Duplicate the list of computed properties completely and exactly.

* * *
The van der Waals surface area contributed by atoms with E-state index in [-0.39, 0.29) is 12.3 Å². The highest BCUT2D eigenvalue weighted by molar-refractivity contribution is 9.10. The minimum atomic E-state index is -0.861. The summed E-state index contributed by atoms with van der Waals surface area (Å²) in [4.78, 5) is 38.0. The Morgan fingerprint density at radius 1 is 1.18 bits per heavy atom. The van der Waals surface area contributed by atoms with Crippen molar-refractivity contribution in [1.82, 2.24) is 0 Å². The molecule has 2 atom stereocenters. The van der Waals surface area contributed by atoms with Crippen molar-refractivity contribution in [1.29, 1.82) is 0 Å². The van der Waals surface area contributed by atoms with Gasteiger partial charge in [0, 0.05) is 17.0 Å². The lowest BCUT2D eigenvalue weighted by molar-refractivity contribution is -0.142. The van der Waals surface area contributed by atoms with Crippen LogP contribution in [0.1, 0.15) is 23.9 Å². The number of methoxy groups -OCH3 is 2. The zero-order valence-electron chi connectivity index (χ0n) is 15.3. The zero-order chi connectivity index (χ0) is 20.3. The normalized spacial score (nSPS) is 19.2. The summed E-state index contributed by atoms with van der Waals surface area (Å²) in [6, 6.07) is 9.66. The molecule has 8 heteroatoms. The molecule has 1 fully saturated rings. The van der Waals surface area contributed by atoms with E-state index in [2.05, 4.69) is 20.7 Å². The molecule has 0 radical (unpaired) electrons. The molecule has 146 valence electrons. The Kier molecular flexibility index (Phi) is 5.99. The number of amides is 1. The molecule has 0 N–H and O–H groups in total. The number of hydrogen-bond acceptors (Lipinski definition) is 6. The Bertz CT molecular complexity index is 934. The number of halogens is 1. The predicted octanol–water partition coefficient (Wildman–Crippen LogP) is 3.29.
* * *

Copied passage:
The van der Waals surface area contributed by atoms with E-state index in [-0.39, 0.29) is 12.3 Å². The highest BCUT2D eigenvalue weighted by molar-refractivity contribution is 9.10. The minimum atomic E-state index is -0.861. The summed E-state index contributed by atoms with van der Waals surface area (Å²) in [4.78, 5) is 38.0. The Morgan fingerprint density at radius 1 is 1.18 bits per heavy atom. The van der Waals surface area contributed by atoms with Crippen molar-refractivity contribution in [1.82, 2.24) is 0 Å². The molecule has 2 atom stereocenters. The van der Waals surface area contributed by atoms with Crippen molar-refractivity contribution in [1.29, 1.82) is 0 Å². The van der Waals surface area contributed by atoms with Gasteiger partial charge in [0, 0.05) is 17.0 Å². The lowest BCUT2D eigenvalue weighted by molar-refractivity contribution is -0.142. The van der Waals surface area contributed by atoms with Crippen LogP contribution in [0.1, 0.15) is 23.9 Å². The number of methoxy groups -OCH3 is 2. The zero-order valence-electron chi connectivity index (χ0n) is 15.3. The zero-order chi connectivity index (χ0) is 20.3. The normalized spacial score (nSPS) is 19.2. The summed E-state index contributed by atoms with van der Waals surface area (Å²) in [6, 6.07) is 9.66. The molecule has 8 heteroatoms. The molecule has 1 fully saturated rings. The van der Waals surface area contributed by atoms with E-state index in [2.05, 4.69) is 20.7 Å². The molecule has 0 radical (unpaired) electrons. The molecule has 146 valence electrons. The Kier molecular flexibility index (Phi) is 5.99. The number of amides is 1. The molecule has 0 N–H and O–H groups in total. The number of hydrogen-bond acceptors (Lipinski definition) is 6. The Bertz CT molecular complexity index is 934. The number of halogens is 1. The predicted octanol–water partition coefficient (Wildman–Crippen LogP) is 3.29.